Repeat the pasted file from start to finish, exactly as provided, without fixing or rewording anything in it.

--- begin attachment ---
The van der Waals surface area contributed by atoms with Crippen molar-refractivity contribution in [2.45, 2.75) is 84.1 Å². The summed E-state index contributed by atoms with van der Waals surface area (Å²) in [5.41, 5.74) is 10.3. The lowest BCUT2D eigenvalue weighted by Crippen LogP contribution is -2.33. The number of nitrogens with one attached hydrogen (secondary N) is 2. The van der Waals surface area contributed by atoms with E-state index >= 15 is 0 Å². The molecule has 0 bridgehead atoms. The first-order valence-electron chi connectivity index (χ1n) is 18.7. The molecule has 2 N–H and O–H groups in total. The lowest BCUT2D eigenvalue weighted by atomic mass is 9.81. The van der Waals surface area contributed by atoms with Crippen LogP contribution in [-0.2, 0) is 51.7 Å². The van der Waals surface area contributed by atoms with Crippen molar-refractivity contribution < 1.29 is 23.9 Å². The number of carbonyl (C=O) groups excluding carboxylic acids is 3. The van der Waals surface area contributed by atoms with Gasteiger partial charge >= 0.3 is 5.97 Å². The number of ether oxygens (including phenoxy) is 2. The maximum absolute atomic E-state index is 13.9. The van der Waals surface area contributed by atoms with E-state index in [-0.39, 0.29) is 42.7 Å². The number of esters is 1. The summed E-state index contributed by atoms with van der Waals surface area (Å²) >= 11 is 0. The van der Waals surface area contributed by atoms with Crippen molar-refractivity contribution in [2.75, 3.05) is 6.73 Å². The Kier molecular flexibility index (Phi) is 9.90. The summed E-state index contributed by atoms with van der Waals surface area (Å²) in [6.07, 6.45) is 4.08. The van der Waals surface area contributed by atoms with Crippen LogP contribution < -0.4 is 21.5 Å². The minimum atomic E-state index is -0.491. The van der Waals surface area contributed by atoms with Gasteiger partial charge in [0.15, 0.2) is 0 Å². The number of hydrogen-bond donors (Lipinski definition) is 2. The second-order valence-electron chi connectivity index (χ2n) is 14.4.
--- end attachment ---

The van der Waals surface area contributed by atoms with Crippen molar-refractivity contribution in [2.45, 2.75) is 84.1 Å². The summed E-state index contributed by atoms with van der Waals surface area (Å²) in [5.41, 5.74) is 10.3. The lowest BCUT2D eigenvalue weighted by Crippen LogP contribution is -2.33. The number of nitrogens with one attached hydrogen (secondary N) is 2. The van der Waals surface area contributed by atoms with E-state index >= 15 is 0 Å². The molecule has 0 bridgehead atoms. The first-order valence-electron chi connectivity index (χ1n) is 18.7. The molecule has 2 N–H and O–H groups in total. The lowest BCUT2D eigenvalue weighted by atomic mass is 9.81. The van der Waals surface area contributed by atoms with Crippen LogP contribution in [-0.2, 0) is 51.7 Å². The van der Waals surface area contributed by atoms with Crippen molar-refractivity contribution < 1.29 is 23.9 Å². The number of carbonyl (C=O) groups excluding carboxylic acids is 3. The van der Waals surface area contributed by atoms with Gasteiger partial charge >= 0.3 is 5.97 Å². The number of ether oxygens (including phenoxy) is 2. The maximum absolute atomic E-state index is 13.9. The van der Waals surface area contributed by atoms with E-state index in [-0.39, 0.29) is 42.7 Å². The number of esters is 1. The summed E-state index contributed by atoms with van der Waals surface area (Å²) >= 11 is 0. The van der Waals surface area contributed by atoms with Crippen molar-refractivity contribution in [2.75, 3.05) is 6.73 Å². The Kier molecular flexibility index (Phi) is 9.90. The summed E-state index contributed by atoms with van der Waals surface area (Å²) in [6.07, 6.45) is 4.08. The van der Waals surface area contributed by atoms with Crippen LogP contribution < -0.4 is 21.5 Å². The minimum atomic E-state index is -0.491. The van der Waals surface area contributed by atoms with Gasteiger partial charge in [0.15, 0.2) is 0 Å². The number of hydrogen-bond donors (Lipinski definition) is 2. The second-order valence-electron chi connectivity index (χ2n) is 14.4.